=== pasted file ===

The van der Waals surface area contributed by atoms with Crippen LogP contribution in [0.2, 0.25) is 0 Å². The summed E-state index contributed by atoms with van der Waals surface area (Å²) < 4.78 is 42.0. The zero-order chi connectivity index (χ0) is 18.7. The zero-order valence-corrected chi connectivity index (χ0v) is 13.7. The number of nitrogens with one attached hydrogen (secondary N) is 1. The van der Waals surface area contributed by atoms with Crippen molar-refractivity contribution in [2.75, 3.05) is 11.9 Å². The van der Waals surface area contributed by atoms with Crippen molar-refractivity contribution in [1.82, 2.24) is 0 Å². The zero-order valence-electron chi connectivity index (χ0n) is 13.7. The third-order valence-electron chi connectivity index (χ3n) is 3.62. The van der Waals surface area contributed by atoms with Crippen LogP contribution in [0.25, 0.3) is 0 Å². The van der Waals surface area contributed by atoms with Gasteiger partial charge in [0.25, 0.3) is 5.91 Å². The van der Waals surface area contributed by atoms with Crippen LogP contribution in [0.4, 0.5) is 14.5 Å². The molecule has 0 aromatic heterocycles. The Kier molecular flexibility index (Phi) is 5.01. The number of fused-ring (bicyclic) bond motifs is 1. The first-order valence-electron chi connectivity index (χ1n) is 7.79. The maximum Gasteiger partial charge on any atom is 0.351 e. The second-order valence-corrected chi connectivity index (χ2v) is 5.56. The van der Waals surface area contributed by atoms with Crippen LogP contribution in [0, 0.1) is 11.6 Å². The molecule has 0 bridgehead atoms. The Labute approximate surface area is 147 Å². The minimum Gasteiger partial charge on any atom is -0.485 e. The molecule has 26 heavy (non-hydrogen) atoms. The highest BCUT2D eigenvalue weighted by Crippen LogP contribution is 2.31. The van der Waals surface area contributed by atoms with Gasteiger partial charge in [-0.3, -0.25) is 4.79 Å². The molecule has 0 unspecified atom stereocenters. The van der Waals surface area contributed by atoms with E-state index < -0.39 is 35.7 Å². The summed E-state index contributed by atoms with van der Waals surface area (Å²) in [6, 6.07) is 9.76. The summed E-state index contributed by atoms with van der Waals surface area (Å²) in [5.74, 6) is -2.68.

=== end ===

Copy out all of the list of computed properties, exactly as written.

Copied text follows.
The van der Waals surface area contributed by atoms with Crippen LogP contribution in [0.2, 0.25) is 0 Å². The summed E-state index contributed by atoms with van der Waals surface area (Å²) < 4.78 is 42.0. The zero-order chi connectivity index (χ0) is 18.7. The zero-order valence-corrected chi connectivity index (χ0v) is 13.7. The number of nitrogens with one attached hydrogen (secondary N) is 1. The van der Waals surface area contributed by atoms with Crippen molar-refractivity contribution in [2.75, 3.05) is 11.9 Å². The van der Waals surface area contributed by atoms with Crippen molar-refractivity contribution in [1.82, 2.24) is 0 Å². The zero-order valence-electron chi connectivity index (χ0n) is 13.7. The third-order valence-electron chi connectivity index (χ3n) is 3.62. The van der Waals surface area contributed by atoms with Crippen LogP contribution in [0.25, 0.3) is 0 Å². The van der Waals surface area contributed by atoms with Gasteiger partial charge in [0.25, 0.3) is 5.91 Å². The van der Waals surface area contributed by atoms with Crippen LogP contribution in [0.4, 0.5) is 14.5 Å². The molecule has 0 aromatic heterocycles. The Kier molecular flexibility index (Phi) is 5.01. The number of fused-ring (bicyclic) bond motifs is 1. The first-order valence-electron chi connectivity index (χ1n) is 7.79. The maximum Gasteiger partial charge on any atom is 0.351 e. The second-order valence-corrected chi connectivity index (χ2v) is 5.56. The van der Waals surface area contributed by atoms with Crippen LogP contribution in [0, 0.1) is 11.6 Å². The molecule has 0 bridgehead atoms. The Labute approximate surface area is 147 Å². The minimum Gasteiger partial charge on any atom is -0.485 e. The molecule has 26 heavy (non-hydrogen) atoms. The highest BCUT2D eigenvalue weighted by Crippen LogP contribution is 2.31. The van der Waals surface area contributed by atoms with Gasteiger partial charge in [-0.3, -0.25) is 4.79 Å². The molecule has 0 unspecified atom stereocenters. The van der Waals surface area contributed by atoms with E-state index < -0.39 is 35.7 Å². The summed E-state index contributed by atoms with van der Waals surface area (Å²) in [6, 6.07) is 9.76. The summed E-state index contributed by atoms with van der Waals surface area (Å²) in [5.74, 6) is -2.68.